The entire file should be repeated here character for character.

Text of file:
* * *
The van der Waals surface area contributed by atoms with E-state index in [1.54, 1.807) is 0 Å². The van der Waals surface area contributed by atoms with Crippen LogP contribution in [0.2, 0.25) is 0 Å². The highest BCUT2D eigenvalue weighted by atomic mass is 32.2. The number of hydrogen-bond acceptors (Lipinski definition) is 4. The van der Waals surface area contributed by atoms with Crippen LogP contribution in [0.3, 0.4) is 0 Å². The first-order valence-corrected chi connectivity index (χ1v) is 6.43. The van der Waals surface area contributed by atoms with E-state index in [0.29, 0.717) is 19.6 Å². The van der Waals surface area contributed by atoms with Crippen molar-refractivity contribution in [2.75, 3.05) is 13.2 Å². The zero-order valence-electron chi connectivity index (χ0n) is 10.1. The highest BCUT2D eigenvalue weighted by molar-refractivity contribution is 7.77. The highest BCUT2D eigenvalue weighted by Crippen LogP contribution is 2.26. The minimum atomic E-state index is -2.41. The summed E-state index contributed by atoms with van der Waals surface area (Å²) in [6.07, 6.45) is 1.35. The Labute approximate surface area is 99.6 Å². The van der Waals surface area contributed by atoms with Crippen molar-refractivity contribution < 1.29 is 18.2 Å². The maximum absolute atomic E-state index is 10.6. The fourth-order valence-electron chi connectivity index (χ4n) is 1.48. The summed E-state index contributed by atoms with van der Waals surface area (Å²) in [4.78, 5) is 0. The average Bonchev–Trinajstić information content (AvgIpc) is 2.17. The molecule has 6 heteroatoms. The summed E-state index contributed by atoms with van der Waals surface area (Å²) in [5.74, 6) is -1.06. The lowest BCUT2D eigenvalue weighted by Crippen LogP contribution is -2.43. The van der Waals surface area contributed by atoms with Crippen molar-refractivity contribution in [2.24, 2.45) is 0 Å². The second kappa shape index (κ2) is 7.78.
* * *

The van der Waals surface area contributed by atoms with E-state index in [1.54, 1.807) is 0 Å². The van der Waals surface area contributed by atoms with Crippen LogP contribution in [0.2, 0.25) is 0 Å². The highest BCUT2D eigenvalue weighted by atomic mass is 32.2. The number of hydrogen-bond acceptors (Lipinski definition) is 4. The van der Waals surface area contributed by atoms with Crippen LogP contribution in [0.3, 0.4) is 0 Å². The first-order valence-corrected chi connectivity index (χ1v) is 6.43. The van der Waals surface area contributed by atoms with E-state index in [0.29, 0.717) is 19.6 Å². The van der Waals surface area contributed by atoms with Crippen molar-refractivity contribution in [2.75, 3.05) is 13.2 Å². The zero-order valence-electron chi connectivity index (χ0n) is 10.1. The highest BCUT2D eigenvalue weighted by molar-refractivity contribution is 7.77. The highest BCUT2D eigenvalue weighted by Crippen LogP contribution is 2.26. The minimum atomic E-state index is -2.41. The summed E-state index contributed by atoms with van der Waals surface area (Å²) in [6.07, 6.45) is 1.35. The Labute approximate surface area is 99.6 Å². The van der Waals surface area contributed by atoms with Crippen molar-refractivity contribution < 1.29 is 18.2 Å². The maximum absolute atomic E-state index is 10.6. The fourth-order valence-electron chi connectivity index (χ4n) is 1.48. The summed E-state index contributed by atoms with van der Waals surface area (Å²) in [4.78, 5) is 0. The average Bonchev–Trinajstić information content (AvgIpc) is 2.17. The molecule has 6 heteroatoms. The summed E-state index contributed by atoms with van der Waals surface area (Å²) in [5.74, 6) is -1.06. The lowest BCUT2D eigenvalue weighted by Crippen LogP contribution is -2.43. The van der Waals surface area contributed by atoms with Crippen molar-refractivity contribution in [2.24, 2.45) is 0 Å². The second kappa shape index (κ2) is 7.78.